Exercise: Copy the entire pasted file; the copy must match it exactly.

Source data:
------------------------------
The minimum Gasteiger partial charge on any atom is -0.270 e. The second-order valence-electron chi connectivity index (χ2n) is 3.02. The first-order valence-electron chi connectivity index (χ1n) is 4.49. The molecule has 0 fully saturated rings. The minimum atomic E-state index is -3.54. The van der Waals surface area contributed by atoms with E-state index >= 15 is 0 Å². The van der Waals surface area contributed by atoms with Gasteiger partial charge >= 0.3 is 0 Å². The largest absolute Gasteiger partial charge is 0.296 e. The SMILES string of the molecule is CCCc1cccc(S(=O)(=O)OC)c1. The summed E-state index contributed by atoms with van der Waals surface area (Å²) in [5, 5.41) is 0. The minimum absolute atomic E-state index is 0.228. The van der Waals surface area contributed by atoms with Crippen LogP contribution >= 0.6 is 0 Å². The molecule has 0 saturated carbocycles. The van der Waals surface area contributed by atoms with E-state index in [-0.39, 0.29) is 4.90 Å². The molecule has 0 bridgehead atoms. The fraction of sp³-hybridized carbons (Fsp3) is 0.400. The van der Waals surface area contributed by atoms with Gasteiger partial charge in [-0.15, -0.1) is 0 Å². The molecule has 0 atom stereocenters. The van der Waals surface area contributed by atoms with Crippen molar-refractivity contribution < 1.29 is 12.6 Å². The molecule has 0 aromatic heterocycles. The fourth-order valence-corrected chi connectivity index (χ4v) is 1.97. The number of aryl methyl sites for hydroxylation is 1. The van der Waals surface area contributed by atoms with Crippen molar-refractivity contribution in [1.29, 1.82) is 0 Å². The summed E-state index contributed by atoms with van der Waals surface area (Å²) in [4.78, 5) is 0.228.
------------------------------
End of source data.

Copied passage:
The minimum Gasteiger partial charge on any atom is -0.270 e. The second-order valence-electron chi connectivity index (χ2n) is 3.02. The first-order valence-electron chi connectivity index (χ1n) is 4.49. The molecule has 0 fully saturated rings. The minimum atomic E-state index is -3.54. The van der Waals surface area contributed by atoms with E-state index >= 15 is 0 Å². The van der Waals surface area contributed by atoms with Gasteiger partial charge >= 0.3 is 0 Å². The largest absolute Gasteiger partial charge is 0.296 e. The SMILES string of the molecule is CCCc1cccc(S(=O)(=O)OC)c1. The summed E-state index contributed by atoms with van der Waals surface area (Å²) in [5, 5.41) is 0. The minimum absolute atomic E-state index is 0.228. The van der Waals surface area contributed by atoms with Crippen LogP contribution >= 0.6 is 0 Å². The molecule has 0 saturated carbocycles. The van der Waals surface area contributed by atoms with E-state index in [-0.39, 0.29) is 4.90 Å². The molecule has 0 bridgehead atoms. The fraction of sp³-hybridized carbons (Fsp3) is 0.400. The van der Waals surface area contributed by atoms with Gasteiger partial charge in [-0.15, -0.1) is 0 Å². The molecule has 0 atom stereocenters. The van der Waals surface area contributed by atoms with Crippen molar-refractivity contribution < 1.29 is 12.6 Å². The molecule has 0 aromatic heterocycles. The fourth-order valence-corrected chi connectivity index (χ4v) is 1.97. The number of aryl methyl sites for hydroxylation is 1. The van der Waals surface area contributed by atoms with Crippen molar-refractivity contribution in [1.29, 1.82) is 0 Å². The summed E-state index contributed by atoms with van der Waals surface area (Å²) in [4.78, 5) is 0.228.